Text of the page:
Hello, lovers. Welcome (back) to campus, and welcome (back) to my column, “Liv on the Edge.” This is a safe space in which I dissect things I love — like movies, music, books, relationships, and politics — and things I’ve been thinking about recently — like anxiety, the end of the world, and getting older, among other things. 

This summer, I spent the majority of my time at home in Illinois, contemplating my mental health and reading books in the safety of my childhood bedroom. It’s a strange, emotional landscape, the childhood bedroom — and, in my opinion, the best place to read Hanya Yanagihara’s harrowing novel “A Little Life.” 

“A Little Life” is about childhood, and about adulthood, and addiction, and sexual abuse, and love, and, of course, life itself. The novel chronicles the lives of four adult men in New York City throughout several decades, bound to each other by their intense platonic love. It is one of the few novels I’ve ever encountered that focuses on male friendship, and one of even fewer novels that addresses life and love in such a complete form.

Released in 2015, the book was originally met with critical acclaim and ended up as a National Book Award Finalist. In the years since, however, criticism has arisen over Yanagihara’s too-strong obsession with difficult themes. It’s a whopping 814 pages, and each page gets harder and harder to swallow. Recently, one of my Creative Writing professors reached out and asked what I had been reading this summer. “A Little Life,” I told her. “Ah,” she responded. “The novel that breaks friendships apart.” 

Indeed, one of the reasons I purchased “A Little Life” was for its mixed reviews I read online. In The New Yorker, critic Jon Michaud argues that such mixed reviews are a product of Yanagihara’s presentation of graphic violence. One of the main characters, Jude, suffers from extreme depression and harms himself repeatedly throughout the novel. Yanagihara does not mention this as fact, however — she demonstrates it in scene, and continues to demonstrate it in scene, until the end of the novel. Jude’s self-mutilation, Michaud writes in his 2015 article “The Subversive Brilliance of ‘A Little Life,’” “is described with a directness that might make some readers queasy […] the graphic depictions of abuse and physical suffering that one finds in ‘A Little Life’ are rare in mainstream literary fiction.” 

Sexual abuse is another violence presented throguhout Yanagihara’s book. In order to avoid spoiling the slow, simmering reveal of the characters’ backstory, I won’t mention which of the characters endure such abuse, but it is written in such vivid detail that I found myself needing to close the novel and put it down for a while. Not only is the abuse itself difficult to read, but it’s made even more difficult by Yanagihara’s tactic of mercilessly ripping away a character’s carefully detailed backstory and childhood with one foul act of violence without mercy. “What makes this book’s treatment of abuse and suffering subversive,” Michaud writes, “is that it does not offer any possibility of redemption and deliverance beyond these tender moments. It gives us a moral universe in which spiritual salvation of this sort does not exist.”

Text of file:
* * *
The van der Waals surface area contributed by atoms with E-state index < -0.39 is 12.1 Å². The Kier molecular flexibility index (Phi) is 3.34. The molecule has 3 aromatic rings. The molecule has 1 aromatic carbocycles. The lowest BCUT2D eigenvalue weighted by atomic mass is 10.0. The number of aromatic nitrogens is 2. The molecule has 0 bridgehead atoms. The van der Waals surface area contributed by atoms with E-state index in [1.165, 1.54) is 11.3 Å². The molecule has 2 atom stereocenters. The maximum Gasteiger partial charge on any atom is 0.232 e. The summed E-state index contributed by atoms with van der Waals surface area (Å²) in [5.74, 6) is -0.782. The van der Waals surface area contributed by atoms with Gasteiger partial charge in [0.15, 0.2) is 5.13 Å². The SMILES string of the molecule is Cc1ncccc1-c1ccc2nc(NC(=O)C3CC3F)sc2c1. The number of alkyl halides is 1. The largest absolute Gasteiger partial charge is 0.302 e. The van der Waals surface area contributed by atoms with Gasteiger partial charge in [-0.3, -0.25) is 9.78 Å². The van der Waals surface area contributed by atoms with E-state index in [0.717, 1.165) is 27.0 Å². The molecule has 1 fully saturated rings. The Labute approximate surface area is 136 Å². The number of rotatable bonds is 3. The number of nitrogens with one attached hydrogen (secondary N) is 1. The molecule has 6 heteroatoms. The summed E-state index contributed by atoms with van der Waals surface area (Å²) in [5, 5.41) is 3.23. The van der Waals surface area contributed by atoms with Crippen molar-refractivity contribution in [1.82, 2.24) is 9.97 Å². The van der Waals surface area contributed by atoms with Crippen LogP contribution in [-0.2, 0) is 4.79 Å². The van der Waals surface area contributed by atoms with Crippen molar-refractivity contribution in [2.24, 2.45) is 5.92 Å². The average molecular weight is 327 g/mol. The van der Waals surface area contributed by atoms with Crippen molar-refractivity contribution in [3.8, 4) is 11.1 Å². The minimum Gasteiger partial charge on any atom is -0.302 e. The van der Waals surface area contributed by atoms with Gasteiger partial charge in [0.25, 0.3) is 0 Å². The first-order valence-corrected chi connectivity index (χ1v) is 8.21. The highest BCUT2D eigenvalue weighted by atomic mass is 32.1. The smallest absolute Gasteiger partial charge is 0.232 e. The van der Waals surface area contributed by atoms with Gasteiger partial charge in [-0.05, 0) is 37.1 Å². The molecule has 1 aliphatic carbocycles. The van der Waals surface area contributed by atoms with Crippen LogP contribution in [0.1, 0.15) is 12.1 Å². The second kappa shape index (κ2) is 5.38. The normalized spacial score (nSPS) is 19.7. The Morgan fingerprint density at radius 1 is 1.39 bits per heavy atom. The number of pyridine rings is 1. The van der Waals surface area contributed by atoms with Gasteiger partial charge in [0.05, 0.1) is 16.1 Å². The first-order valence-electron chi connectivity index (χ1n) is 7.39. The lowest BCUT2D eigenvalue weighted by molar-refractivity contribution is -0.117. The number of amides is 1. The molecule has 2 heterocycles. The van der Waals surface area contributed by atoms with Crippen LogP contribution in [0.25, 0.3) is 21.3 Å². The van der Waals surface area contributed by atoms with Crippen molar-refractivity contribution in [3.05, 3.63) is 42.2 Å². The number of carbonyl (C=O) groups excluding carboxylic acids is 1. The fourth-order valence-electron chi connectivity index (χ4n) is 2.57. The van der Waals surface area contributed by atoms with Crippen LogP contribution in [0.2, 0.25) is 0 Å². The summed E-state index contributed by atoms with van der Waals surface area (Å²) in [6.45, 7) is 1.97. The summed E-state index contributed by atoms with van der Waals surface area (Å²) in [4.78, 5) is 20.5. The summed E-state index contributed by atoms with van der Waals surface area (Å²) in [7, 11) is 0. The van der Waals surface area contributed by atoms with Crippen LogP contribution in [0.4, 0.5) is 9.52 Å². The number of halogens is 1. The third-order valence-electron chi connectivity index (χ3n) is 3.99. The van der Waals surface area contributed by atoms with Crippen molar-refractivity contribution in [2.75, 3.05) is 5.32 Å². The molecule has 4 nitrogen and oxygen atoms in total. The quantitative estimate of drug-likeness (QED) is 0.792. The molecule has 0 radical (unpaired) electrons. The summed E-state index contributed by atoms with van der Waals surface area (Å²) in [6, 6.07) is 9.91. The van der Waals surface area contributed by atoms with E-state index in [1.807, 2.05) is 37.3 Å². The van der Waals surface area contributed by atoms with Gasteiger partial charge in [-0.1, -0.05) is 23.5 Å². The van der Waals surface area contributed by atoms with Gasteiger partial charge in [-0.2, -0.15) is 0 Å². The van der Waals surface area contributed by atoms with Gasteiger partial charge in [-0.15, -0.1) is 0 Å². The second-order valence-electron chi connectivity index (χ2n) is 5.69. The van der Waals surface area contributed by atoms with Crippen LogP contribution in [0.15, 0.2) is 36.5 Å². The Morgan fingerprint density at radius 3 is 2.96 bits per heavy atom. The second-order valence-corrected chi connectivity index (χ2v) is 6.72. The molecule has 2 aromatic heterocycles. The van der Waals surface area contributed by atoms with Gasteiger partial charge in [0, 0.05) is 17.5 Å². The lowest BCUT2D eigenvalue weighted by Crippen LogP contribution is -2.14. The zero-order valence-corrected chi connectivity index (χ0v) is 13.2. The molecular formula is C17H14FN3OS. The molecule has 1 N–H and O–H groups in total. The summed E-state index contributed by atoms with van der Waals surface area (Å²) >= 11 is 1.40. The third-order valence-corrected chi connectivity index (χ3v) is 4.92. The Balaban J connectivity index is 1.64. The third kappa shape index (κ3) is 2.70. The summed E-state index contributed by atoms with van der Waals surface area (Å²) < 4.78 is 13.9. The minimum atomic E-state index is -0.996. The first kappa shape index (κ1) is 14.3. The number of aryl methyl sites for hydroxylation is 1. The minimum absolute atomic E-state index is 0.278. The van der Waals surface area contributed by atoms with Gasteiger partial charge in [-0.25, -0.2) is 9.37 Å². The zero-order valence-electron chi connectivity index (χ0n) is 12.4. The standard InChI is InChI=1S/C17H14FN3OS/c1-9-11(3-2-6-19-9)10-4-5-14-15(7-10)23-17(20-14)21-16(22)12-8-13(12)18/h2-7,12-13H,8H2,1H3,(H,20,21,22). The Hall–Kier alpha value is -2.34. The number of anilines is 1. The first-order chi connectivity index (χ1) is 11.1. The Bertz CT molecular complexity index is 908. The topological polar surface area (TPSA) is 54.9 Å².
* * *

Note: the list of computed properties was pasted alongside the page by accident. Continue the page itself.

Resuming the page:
Since such spiritual salvation does not exist, Yanagihara seems to argue, then we can only derive meaning from our lives as we live them — from our friends, from our art, and from our lovers. The four main characters are artists, and the book is permeated with otherworldly details about art and beauty. There are also prominent gay characters, and the book is wrought with conversations about queerness and love. These conversations do not seize the foreground of the novel, however. They’re only one ingredient of the ultra-emotional soup that is “A Little Life.” 

Because of this, some have hailed the novel as an “astonishing and ambitious chronicle of queer life in America” — as Garth Greenwell did in his 2015 Atlantic article A Little Life: The Great Gay Novel Might Be Here.” Of the four main characters, Greenwell writes, only one of them “unambiguously embodies an immediately recognizable and unambivalent gay identity.” Yanagihara refuses to explicitly label the other three as one sexuality or another, which, Greenwell argues, warrants its position as the great gay novel of the century. 

Additionally, Yanagihara refuses to define the time period in which the novel takes place — there is no reference to the current president or political era, thus forever suspending the story in time and sparing the characters from, as Greenwell writes, “the familiar narratives of gay fiction” like the anxiety faced in the wake of the AIDS epidemic or the uncertainty/frustration enduring during political arguments about gay marriage and mainstream acceptance. The characters just are — they live, breathe, and exist as realistically and wholeheartedly as you and I. 

“A Little Life” is extremely dark and depressing, and although it completely destroyed me, it also completely changed my perspective on life. These are the most vivid, realistic characters I have read in a work of fiction in a long time, and, despite the fact that their little lives are painted in the immense beauty of Yanagihara’s writing, they still are just that — little lives. As we embark on this new school year, I urge you to pay attention to the aspects of your life that give it meaning, even if they are very little.

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